The ruling of U.S. District Judge William Duffey on a disability lawsuit filed by a blind woman against Delta could have far reaching consequences.
Dorothea Baugh sued Delta Air Lines last year in Fulton County State Court. The blind woman alleged airline staff denied her assistance in boarding a plane despite her disability.
While checking in for a flight at Boston Logan International Airport in September 2012 Mrs Baugh told airline staff she would need assistance boarding because of her disability. The woman alleges gate staff told her to board the plane on her own. While boarding, the woman fell suffering serious injuries.
Delta first had the case removed to federal court on the basis that state-law negligence claim is pre-empted by the Air Carrier Access Act. The airline asked the federal court to dismiss the case on the grounds that the ACAA does not provide a private right of action.
On February 23rd U.S. District Judge William Duffey ruled that while the ACAA statute does not provide a private right of action, nor does it preclude state-law negligence claims in their entirety; the pre-emption only applies to state-law standards of care for disabled passengers.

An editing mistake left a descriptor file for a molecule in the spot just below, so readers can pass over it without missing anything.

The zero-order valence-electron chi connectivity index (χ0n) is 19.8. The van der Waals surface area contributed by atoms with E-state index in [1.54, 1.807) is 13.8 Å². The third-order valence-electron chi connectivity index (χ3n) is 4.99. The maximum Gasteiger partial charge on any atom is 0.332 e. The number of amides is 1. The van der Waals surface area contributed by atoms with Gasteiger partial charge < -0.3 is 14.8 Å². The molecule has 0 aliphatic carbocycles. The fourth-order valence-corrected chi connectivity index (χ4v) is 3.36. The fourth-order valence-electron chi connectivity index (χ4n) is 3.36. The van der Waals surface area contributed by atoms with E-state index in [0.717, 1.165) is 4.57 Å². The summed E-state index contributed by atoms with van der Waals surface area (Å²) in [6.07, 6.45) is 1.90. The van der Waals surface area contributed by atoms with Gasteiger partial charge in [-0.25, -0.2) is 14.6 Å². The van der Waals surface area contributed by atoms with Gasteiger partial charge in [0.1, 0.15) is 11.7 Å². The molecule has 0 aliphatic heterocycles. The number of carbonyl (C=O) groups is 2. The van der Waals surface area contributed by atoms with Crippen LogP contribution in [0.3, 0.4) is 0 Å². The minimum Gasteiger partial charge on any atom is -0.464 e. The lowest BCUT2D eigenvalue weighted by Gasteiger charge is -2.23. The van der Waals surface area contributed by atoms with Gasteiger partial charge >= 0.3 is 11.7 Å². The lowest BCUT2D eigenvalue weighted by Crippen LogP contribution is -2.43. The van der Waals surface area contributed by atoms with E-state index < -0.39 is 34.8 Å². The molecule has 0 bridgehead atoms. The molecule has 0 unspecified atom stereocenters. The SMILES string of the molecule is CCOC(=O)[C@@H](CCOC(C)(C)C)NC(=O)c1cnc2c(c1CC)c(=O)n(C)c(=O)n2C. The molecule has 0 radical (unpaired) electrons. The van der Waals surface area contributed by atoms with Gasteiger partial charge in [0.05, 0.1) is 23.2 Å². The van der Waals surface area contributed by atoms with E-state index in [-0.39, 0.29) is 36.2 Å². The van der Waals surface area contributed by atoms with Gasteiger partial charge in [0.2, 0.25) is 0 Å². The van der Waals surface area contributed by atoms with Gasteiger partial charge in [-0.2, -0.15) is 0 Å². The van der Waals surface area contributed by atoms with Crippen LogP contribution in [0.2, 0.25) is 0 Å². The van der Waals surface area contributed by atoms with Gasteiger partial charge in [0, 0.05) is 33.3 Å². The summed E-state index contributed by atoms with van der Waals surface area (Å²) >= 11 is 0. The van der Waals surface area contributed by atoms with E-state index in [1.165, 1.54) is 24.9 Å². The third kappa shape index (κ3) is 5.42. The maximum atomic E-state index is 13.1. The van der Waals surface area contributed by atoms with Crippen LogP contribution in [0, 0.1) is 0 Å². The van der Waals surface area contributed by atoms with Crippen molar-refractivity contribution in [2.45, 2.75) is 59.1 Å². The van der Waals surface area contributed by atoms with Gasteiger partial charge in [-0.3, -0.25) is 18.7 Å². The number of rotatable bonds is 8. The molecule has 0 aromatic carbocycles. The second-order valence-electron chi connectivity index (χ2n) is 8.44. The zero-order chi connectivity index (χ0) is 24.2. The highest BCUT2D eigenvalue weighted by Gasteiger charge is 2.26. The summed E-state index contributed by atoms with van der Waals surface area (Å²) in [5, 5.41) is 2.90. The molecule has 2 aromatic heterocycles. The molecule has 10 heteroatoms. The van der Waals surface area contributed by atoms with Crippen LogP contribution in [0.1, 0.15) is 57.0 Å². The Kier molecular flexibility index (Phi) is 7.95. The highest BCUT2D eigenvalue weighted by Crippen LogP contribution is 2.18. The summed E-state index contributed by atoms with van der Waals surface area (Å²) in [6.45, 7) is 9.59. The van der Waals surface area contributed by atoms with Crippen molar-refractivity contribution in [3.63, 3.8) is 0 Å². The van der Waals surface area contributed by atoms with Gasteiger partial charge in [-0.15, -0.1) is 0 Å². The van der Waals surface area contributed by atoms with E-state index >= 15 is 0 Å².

The ruling says that while Delta failure to assist Mrs Baugh in boarding the plane are tied to a duty of care that is regulated by federal law, state law governs other negligence elements in her complaint, as well as the choice and availability of remedies.
This ruling may have a direct impact on another recent lawsuit filed against the airline. Last October, legally blind attorney Ronald Gardner sued Delta and the TSA after a Federal Air Marshal assaulted him on a flight from D.C. to salt Lake City.
In February 2011, the DoT fined the Atlanta based airline $2,000,000 for violating rules protecting passengers with disabilities. This fine was the largest penalty the U.S. Department of Transportation ever assessed against an airline.
Link to ruling on Case 1:14-cv-02551-WSD (link opens a new window).